Developing a Costume Collection

Inez Brooks-Myers
Curator of Costume and Textiles, Oakland Museum of California

Presentation Slides

The Oakland Museum of California, is that, the Museum of California. Our collections focus on California, her land and her people.

When I began working at the Oakland Museum of California thirty-six years ago, Tom Frye was the Chief Curator. He challenged me to develop a collection that would reflect California. It wasn't as easy as it sounds because our collecting was passive; no money limited collecting to gifts that would be offered to us. I felt like a trap-door spider, waiting for something I could pounce on.

In 1984 we redid our twentieth-century gallery and that's when some funds were found to buy things I had been eyeing for years. I contacted Alexandra Jacopetti who had written Native Funk and Flash, bought the cover girl of that publication plus several other pieces from her book.

With those few pieces in the collections other artists began offering the museum things. Good things began to happen, from time to time various help groups within the museum, especially our Women's Board, or our History Guild, or individual docents would suggest that I find things that they could buy for the collections. The bad thing was that there was no pattern, no steady gift once a quarter or even once a year.

Bit by bit, I was able to fulfill my plan building the California collection, adding the Hippie styles and the art-to-wear that one would expect from the San Francisco Bay Area. I was also able to acquire pieces of real work clothing from companies in Northern and Southern California.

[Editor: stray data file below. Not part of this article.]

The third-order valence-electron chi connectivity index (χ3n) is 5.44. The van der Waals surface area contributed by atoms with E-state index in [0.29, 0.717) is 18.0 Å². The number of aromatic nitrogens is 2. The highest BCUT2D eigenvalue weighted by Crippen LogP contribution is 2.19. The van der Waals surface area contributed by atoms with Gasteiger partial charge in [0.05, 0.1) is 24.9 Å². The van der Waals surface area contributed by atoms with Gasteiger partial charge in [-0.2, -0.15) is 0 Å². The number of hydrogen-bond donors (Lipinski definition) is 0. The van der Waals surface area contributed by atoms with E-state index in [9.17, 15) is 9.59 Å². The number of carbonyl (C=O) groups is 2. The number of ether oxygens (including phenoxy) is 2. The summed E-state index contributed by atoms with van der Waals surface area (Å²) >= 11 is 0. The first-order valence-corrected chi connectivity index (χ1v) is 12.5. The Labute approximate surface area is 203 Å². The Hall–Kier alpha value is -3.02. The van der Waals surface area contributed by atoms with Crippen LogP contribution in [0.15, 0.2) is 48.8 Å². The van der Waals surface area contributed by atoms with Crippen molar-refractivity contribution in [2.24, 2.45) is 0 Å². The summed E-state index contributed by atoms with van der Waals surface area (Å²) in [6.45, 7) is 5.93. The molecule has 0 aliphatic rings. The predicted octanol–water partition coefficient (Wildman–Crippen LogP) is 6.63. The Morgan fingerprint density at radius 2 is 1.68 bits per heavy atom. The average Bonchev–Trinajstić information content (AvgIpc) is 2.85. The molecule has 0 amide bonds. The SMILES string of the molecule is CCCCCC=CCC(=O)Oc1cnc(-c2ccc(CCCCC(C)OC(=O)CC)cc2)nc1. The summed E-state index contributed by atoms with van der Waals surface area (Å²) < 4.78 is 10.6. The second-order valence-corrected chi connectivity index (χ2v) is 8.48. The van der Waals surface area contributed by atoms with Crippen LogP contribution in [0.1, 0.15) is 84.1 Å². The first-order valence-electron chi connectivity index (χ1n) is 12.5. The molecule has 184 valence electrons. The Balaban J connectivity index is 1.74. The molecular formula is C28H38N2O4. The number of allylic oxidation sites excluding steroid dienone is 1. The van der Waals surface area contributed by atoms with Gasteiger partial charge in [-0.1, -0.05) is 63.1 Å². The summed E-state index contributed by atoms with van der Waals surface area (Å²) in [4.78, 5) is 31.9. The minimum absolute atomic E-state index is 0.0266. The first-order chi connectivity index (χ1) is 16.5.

Oakland is an extremely diverse community. Creating a cultural and ethnic diversity in the collection was the most difficult task; and that is ongoing. As in so many museums, well-to-do white ladies see the value in clothing as material culture and know how to draw these artifacts to the attention of a curator. Other cultural groups place similar value on garments, but often are not familiar with the avenues that bring such things into a museum collection. That's why it is important to engage the community. We have created an  Asian Pacific Advisory Council, an African American Advisory Council, a Native American Advisory Council, and a Latino Advisory Council, through which I was able to acquire a quinceañera dress, with the photographs, the invitation, everything.

Right now I am anxious to collect more pieces from the youth of our state: surfing, skateboarding, snowboarding, school, work. We have a Photo Mate pantsuit. The fact that I call it a pantsuit clues you in to its age; it is over twenty-five years old. 

I'll confess that I wish we had the sportswear reflecting the industry of Southern California, the way the Los Angeles County Museum of Art does—Louella Ballerino, De De Johnson, Cole of California, or the depth of the Gernreich collection that the Fashion Institute of Design and Merchandising has in Los Angeles. But I know where those things are and we have loaned and borrowed to and from each other. What are friends for? Many politically sensitive pieces are unique to our museum collection.

To build a collection you need a focus—because you really shouldn't collect everything—institutional  support, a bit of money, and lots of time.


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